An excerpt from the booklet essay by Samm Deighan

Published in 1486 by priest and self-styled inquisitor Heinrich Kramer, the ‘Malleus Maleficarum, Maleficas, & earum hæresim, ut phramea potentissima conterens’ - better known as ‘The Hammer of Witches which destroyeth Witches and their heresy as with a two-edged sword’ - insisted on the existence of witches and sought to educate inquisitors on the best way to identify and stamp out the plague of satanic evil infecting Early Modern Europe. Though inspired by earlier works like Johannes Nider’s ‘Formicarius’, the ‘Malleus Maleficarum’ became the most famous of all witch hunting manuals thanks to its detailed descriptions of witchcraft and the various black arts practiced by the servants of the Devil, which the book assumes to be predominantly women, thanks to their innate tendency toward sin. Kramer wrote, ‘No one who reads the histories can doubt that there have always been witches, and that by their evil works much harm has been done to men, animals, and the fruits of the earth, and that Incubus and Succubus devils have always existed.’

These sentiments were brought to life on screen in 1969 in Otakar Vávra’s Witchhammer (Kladivo na čarodějnice), which opens with the declaration that it is based on ‘authentic court recordings of Inquisition trials which took place in Velké Losiny and Šumperk from 1678 to 1695.’ This grim political allegory follows the hysteria of a small Czech village as a woman is caught stealing a piece of the eucharist to feed to a sick cow, an accusation which transforms into a full-blown inquisition seemingly overnight. Boblig (Vladimír Šmeral), an inquisitor brought out of retirement to spearhead the campaign, focuses primarily on women: first old, poor women, but later young and pretty girls, exorcising his own greed and lust for power in their helpless flesh through torture and execution.

Historical witch hunting is primarily associated with countries in Western Europe, such as Spain and France, but was spread throughout Europe, England, and the New World from the twelfth to sixteenth centuries with increasing fervour. It was particularly prevalent in the areas governed by the so-called Holy Roman Empire: Germany, Austria, the Benelux countries, and Switzerland, as well as Czech and Slovak lands. Ignorance, paranoia, and superstition fuelled the fires of the Inquisition, which loosely began with the slaughter of a French religious sect known as the Cathars in the thirteenth century and culminated in the widespread witch hunts of the sixteenth century that resulted in the deaths of more than 30,000 people - though the victims were predominantly women.

In the seminal Witchcraft in the Middle Ages, historian Jeffrey Burton Russell writes of the sexual component to persecution: ‘Though demons could act at will as either incubi or succubi, ritual coupling was usually ascribed to women rather than to men. [...] Abelard blamed Eloise for leading him into ruin through carnal temptation, as Eve had led Adam and as women have led men since the beginning of the world. The Malleus Maleficarum of the fifteenth century considered women particularly susceptible to demonic temptation through their manifold weaknesses. This tradition was responsible for placing the chief blame for witchcraft upon women.’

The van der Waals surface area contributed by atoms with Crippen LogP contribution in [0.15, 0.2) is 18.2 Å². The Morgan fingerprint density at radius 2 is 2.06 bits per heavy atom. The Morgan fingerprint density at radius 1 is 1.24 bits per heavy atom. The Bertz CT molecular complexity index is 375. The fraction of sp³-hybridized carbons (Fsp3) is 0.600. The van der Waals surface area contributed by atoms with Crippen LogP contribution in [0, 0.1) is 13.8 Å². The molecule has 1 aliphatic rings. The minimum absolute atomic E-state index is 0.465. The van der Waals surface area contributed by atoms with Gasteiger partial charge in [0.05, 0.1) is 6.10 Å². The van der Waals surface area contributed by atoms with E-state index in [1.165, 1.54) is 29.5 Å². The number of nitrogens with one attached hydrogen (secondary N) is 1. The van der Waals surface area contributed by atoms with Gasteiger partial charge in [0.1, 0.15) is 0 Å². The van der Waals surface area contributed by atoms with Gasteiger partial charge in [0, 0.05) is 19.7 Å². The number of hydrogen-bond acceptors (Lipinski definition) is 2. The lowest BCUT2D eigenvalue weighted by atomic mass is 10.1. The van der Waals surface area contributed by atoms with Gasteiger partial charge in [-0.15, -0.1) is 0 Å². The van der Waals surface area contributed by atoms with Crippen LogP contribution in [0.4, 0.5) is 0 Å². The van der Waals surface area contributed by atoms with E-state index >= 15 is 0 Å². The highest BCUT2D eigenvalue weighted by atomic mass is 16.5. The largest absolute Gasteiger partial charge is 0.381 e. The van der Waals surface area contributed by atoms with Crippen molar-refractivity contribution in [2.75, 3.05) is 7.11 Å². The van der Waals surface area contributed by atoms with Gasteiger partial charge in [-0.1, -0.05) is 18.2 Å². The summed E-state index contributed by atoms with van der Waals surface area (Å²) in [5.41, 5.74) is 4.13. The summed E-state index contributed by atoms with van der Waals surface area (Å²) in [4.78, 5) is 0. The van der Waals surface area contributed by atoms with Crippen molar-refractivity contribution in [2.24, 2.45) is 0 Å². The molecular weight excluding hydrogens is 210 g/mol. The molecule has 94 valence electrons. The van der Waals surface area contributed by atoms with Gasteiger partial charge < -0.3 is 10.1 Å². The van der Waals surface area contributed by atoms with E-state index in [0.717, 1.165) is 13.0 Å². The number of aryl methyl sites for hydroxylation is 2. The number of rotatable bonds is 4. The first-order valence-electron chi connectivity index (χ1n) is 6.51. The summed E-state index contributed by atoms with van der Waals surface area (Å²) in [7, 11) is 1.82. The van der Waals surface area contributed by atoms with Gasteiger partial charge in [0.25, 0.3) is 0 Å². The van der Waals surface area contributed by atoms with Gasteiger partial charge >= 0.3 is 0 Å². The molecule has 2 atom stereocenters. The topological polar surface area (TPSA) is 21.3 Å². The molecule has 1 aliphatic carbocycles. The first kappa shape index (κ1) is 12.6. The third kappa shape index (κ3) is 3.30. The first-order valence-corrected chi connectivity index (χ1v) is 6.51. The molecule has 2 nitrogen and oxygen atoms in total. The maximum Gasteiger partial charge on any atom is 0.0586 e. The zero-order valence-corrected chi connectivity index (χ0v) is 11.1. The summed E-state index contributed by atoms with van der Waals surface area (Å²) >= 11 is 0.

The Northern Moravian trials, or Boblig witch trials (as the character is inspired by a real man, Jindřich František Boblig z Edelstadtu), on which Witchhammer and its source novel of the same name by Václav Kaplický is based, were no different. Throughout the 1600s, largely as a reaction to the anti-Protestant counter-reformation in Moravia and Bohemia (the present day Czech Republic), women were targeted, tortured, and forced to confess their alleged diabolical activity and then accuse friends and neighbors of the same. The specific trials in question lasted nearly two decades, as Inquisitor Boblig cast his net wider and turned his attention towards anyone who opposed his reign of terror. Between 1678 and 1696, dozens, perhaps almost a hundred people, were burned to death.


Samm Deighan's complete essay, from which this excerpt is taken, appears in the booklet which accompanies the release.

Disc Info

Czechoslovakia, 1969
Length / Feature
(Blu-ray/24fps): 107 minutes
(DVD/25fps): 103 minutes
Blu-ray Special features: 26 mins
DVD Special features: 25 mins
Blu-Ray: 2.0 Dual Mono LPCM (48k/24-bit)
DVD: 2.0 Dolby Dual Mono
Original aspect ratio: 2.35:1
Language: Czech
Suntitles: English

Blu-ray: BD50 / 1080 / 24fps / Region ABC
DVD: PAL / DVD9 / Region 0

Blu-Ray: £19.99
DVD: £12.99
Release Date: 30 Oct 2017


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